This perspective in no way undermines the advice given by others. Of course details can achieve many things. Expanding and contracting emotional time is just one more facet to consider.
     
  17. Magnatolia
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    Magnatolia Active Member

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    @ChickenFreak I guess for me the peas don't have meaning, which is something that I'm realizing is wrong. I try to limit my writing to only important things. For example I wouldn't write She looked at the plate and wished she could eat another mouthful, but the band around her stomach made her feel full after just a few bites. The half-eaten steak stared back at her, teasing her. Making her think that one more bite wouldn't hurt but she knew it would. It hurt already. I would probably just write The band around her stomach made her feel full way too quickly, and she pushed the plate away with a groan. The first one has a lot more detail, but it's all meaningful. Whereas the second one is quicker, and for whatever reason I opt for the quicker style, most likely because the only thing I've tried to write before are short stories.

    @123456789 Do you mean the perceived amount of time that the pov character would have in real time? So if a gunman pulls a gun on her she's not going to have time to notice that she's forgotten to put the washing in the machine. Whereas if she saw him at the mailbox, she might have enough to notice the washing, especially if it was in context. Shit, her washing still sat in the basket. No time. She ran into the kitchen to find her gun. Not there. Where is it? She wrenched open the drawers. Nothing. It was gone. She heard the front door open.
     
  18. Magnatolia
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    Magnatolia Active Member

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    As a literal example, is this a better more descriptive choice in line with what should be used for a novel-length?

    Original: The inside of the house was a mess, with streaks of blood running along the walls, which puddled on the floor.

    Updated: It would have been a stunning house with its’ polished tiled kitchen, and lush carpet underfoot. The walls that once had a pale blue flowery wallpaper now had streaks of blood running down them which pooled into the carpet, leaving it a stained and matted mess. Furniture lay smashed to pieces, scattered along the length of the hall. It looked like someone had come through with a sledgehammer and taken to everything with great gusto. There was no body to account for the blood, and Thomas wondered where the body had gone. He tightened his grip on the gun, straining to hear any sounds coming from the rest of the house.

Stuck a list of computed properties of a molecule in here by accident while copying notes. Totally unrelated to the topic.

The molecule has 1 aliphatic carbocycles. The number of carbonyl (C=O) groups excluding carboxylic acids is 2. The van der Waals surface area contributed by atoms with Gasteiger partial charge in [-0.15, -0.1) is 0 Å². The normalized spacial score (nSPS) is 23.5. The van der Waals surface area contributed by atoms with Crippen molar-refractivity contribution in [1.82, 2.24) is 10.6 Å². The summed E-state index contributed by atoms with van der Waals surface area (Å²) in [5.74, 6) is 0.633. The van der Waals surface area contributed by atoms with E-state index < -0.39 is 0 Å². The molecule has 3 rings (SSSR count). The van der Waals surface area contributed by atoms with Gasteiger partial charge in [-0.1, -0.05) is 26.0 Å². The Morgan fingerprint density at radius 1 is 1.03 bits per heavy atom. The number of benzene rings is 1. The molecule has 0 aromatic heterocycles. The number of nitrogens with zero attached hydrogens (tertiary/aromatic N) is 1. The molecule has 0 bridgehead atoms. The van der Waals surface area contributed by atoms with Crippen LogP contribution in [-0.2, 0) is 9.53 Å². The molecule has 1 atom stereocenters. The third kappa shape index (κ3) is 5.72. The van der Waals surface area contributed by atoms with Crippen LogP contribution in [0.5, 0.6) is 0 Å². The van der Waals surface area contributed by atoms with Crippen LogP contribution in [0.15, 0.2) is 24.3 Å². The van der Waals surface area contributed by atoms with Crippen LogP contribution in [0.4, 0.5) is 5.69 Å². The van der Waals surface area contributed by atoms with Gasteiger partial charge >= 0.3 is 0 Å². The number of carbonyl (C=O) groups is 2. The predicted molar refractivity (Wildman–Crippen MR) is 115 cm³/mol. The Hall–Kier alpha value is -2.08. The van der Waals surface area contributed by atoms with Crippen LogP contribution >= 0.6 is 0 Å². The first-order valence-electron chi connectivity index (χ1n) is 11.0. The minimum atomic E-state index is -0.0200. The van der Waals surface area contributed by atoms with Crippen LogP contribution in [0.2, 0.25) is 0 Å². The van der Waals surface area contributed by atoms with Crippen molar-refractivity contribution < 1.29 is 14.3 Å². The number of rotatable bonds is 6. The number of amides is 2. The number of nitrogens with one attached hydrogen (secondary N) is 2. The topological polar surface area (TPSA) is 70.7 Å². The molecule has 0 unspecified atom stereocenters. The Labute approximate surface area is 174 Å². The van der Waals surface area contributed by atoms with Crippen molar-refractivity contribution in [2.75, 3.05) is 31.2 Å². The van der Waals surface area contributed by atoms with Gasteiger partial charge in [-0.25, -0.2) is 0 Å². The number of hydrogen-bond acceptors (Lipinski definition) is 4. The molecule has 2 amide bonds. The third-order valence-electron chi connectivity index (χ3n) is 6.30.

Last edited: Mar 31, 2014
  19. ChickenFreak
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    ChickenFreak Contributing Member Contributor

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    But what do you see as important? Even if something doesn't directly drive the main plot line, it can still be important. I think that what ties into the character's emotions is important, even if it's not immediately plot-driving.

    For example, in the steak example, how does she feel? Did she once love to luxuriate in a steak, and is she feeling an angry sense of deprivation at being unable to eat the whole thing? Does she carefully choose the juiciest, fattiest bits of the steak for the few bites that she has room for? Is she embarrassed for the waiter to see how little she's eaten? Does she feel guilty at spending so much for a steak when she can only have a few bites, but also feeling rebellious because she wants that brief taste of delicious beef fat?

    To me, all of that would be important. It would tell me my character's state of mind, her feeling, her motivations, how she might react to challenges.

    Similarly, what are the character's emotions about the ruined house? Was it their house, and do they remember how much work they put into putting up that now-ruined wallpaper? Does it remind them of their house? Were they hoping to stay there and are they now upset to have their hopes dashed? Have they always hated grand houses and do they feel a guilty sense of "serves 'em right" at seeing one ruined?
     
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  20. 123456789